- The Washington Times - Monday, July 20, 2015

The 114th Congress is off to the fastest start since the first year of President Obama’s tenure, according to The Washington Times Legislative Futility Index, a measure of floor action that shows the House leading the way in getting more done.

Lawmakers are still operating far below Congress‘ peak years in the 1970s, when they were debating, voting on and passing bills at an astonishing pace. But the first six months of this new Congress have still been a huge improvement on the gridlock of the last five years.

And it’s not just the numbers — members of Congress are debating and passing weightier bills, including a rewrite of the Patriot Act, a long-sought fix of Medicare’s formula for paying doctors, fast-track trade negotiation powers for the White House and, most recently, a long-overdue overhaul of the No Child Left Behind education law.

“The pundits told us it would never happen. Republicans and Democrats will never agree on a way to replace No Child Left Behind, they said. But a new Senate that is back to work is proving them wrong,” Senate Majority Leader Mitch McConnell, Kentucky Republican, said last week, just hours before leading his chamber in approving the education bill.

The House and Senate will have to hold a conference to hammer out a final education bill, and that will be a real test of legislative willpower, with House Republicans facing a decision of how much they’re willing to cave on their more conservative measure in order to surmount a potential filibuster in the Senate and earn President Obama’s signature.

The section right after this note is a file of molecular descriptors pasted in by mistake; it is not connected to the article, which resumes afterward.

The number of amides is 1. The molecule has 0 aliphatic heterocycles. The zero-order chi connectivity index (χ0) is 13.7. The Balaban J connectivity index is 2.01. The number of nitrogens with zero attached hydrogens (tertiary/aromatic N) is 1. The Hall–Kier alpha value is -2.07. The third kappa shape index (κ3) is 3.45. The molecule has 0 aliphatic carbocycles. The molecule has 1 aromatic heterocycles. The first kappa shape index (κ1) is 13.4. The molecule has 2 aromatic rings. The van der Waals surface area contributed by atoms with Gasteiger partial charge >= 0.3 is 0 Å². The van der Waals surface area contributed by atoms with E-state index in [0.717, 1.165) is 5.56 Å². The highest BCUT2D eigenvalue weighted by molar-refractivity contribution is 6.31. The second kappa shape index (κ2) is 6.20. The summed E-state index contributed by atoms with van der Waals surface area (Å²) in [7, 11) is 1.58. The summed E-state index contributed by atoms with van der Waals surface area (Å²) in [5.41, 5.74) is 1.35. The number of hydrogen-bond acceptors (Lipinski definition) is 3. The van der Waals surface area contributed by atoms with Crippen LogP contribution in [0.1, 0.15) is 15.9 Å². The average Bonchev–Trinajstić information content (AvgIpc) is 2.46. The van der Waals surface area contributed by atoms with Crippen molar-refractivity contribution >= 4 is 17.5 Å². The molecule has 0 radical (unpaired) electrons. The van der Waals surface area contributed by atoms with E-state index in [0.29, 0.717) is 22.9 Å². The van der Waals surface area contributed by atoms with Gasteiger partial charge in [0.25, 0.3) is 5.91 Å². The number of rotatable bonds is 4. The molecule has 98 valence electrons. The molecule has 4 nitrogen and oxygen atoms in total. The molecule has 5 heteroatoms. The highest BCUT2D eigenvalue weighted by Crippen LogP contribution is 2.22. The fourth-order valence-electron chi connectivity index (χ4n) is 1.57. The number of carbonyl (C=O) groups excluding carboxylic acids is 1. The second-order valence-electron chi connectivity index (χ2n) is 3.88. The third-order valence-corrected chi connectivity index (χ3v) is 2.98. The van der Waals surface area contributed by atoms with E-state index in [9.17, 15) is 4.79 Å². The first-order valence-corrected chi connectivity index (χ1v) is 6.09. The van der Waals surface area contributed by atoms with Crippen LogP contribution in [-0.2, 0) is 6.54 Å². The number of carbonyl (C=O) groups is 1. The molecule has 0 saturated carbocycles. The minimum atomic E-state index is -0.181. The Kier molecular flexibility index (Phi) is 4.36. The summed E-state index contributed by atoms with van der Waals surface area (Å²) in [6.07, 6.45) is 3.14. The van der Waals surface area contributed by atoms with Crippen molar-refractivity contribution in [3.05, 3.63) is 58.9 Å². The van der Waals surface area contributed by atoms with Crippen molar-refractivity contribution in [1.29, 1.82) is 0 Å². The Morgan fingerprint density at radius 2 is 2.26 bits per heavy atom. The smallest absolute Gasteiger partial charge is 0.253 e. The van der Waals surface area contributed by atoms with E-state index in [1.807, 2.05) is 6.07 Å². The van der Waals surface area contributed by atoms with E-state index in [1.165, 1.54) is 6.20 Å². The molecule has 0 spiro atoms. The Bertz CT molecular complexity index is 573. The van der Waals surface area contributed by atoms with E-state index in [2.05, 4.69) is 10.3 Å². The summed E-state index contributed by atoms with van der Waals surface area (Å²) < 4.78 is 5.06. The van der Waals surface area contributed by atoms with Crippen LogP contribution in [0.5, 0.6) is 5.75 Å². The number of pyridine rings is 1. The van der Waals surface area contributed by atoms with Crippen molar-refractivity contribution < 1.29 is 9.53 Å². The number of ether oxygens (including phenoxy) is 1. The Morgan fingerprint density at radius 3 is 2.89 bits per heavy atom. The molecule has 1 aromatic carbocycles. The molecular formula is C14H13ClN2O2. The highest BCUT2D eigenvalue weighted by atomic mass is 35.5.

But the House has shown it can strike bipartisan deals, and indeed, two of the biggest bills this year have been driven by House Speaker John A. Boehner and Minority Leader Nancy Pelosi: They personally signed off on the Medicare fix deal and backed the bipartisan coalition that wrote the bill stopping the National Security Agency’s phone-snooping program.

In both cases, the Senate was forced to accept the House bill as is — a reversal of the more usual pattern.

That leadership is reflected in the numbers. The House has approved 166 of its own bills this year, and seen 21 of those signed into law. That puts it about middle-of-the-pack in Congressional Record data dating back to 1947.

The Senate has moved slower, passing just 30 of its own bills and seeing only six of them signed into law by Mr. Obama — both on the low end of productivity for the last seven decades.

Still, Senate Minority Leader Harry Reid said last week that the reason the education bill cleared, and much of the credit for a more productive Congress, belongs to Democrats who have used their filibuster powers more sparingly than the GOP did.

“I understand why my friend the Republican leader is beating his chest about how great the Senate works, because it does work if you have a cooperative minority, and that is what we have done,” he said. “We have worked very hard to try to get this done and, as a result of our work together, we have been able to get it done. But please save everyone the lack of history.”